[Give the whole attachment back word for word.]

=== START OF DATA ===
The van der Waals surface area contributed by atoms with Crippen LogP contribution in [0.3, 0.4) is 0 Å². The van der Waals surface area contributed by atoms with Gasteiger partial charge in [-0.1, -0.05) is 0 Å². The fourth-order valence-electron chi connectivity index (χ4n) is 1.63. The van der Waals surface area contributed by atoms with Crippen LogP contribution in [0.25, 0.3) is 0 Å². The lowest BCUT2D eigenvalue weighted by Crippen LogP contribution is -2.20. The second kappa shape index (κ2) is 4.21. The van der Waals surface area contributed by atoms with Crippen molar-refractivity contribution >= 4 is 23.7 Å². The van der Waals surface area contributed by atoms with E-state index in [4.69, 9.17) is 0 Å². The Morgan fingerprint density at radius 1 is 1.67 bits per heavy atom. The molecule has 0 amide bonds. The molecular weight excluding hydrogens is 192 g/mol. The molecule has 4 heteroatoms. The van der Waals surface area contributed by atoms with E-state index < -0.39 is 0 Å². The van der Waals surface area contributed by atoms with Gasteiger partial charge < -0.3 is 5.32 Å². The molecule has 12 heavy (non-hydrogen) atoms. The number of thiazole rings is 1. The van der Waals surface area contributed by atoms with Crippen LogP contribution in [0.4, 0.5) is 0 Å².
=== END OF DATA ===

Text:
The van der Waals surface area contributed by atoms with Crippen LogP contribution in [0.3, 0.4) is 0 Å². The van der Waals surface area contributed by atoms with Gasteiger partial charge in [-0.1, -0.05) is 0 Å². The fourth-order valence-electron chi connectivity index (χ4n) is 1.63. The van der Waals surface area contributed by atoms with Crippen LogP contribution in [0.25, 0.3) is 0 Å². The lowest BCUT2D eigenvalue weighted by Crippen LogP contribution is -2.20. The second kappa shape index (κ2) is 4.21. The van der Waals surface area contributed by atoms with Crippen molar-refractivity contribution >= 4 is 23.7 Å². The van der Waals surface area contributed by atoms with E-state index in [4.69, 9.17) is 0 Å². The Morgan fingerprint density at radius 1 is 1.67 bits per heavy atom. The molecule has 0 amide bonds. The molecular weight excluding hydrogens is 192 g/mol. The molecule has 4 heteroatoms. The van der Waals surface area contributed by atoms with E-state index < -0.39 is 0 Å². The van der Waals surface area contributed by atoms with Gasteiger partial charge < -0.3 is 5.32 Å². The molecule has 12 heavy (non-hydrogen) atoms. The number of thiazole rings is 1. The van der Waals surface area contributed by atoms with Crippen LogP contribution in [0.4, 0.5) is 0 Å².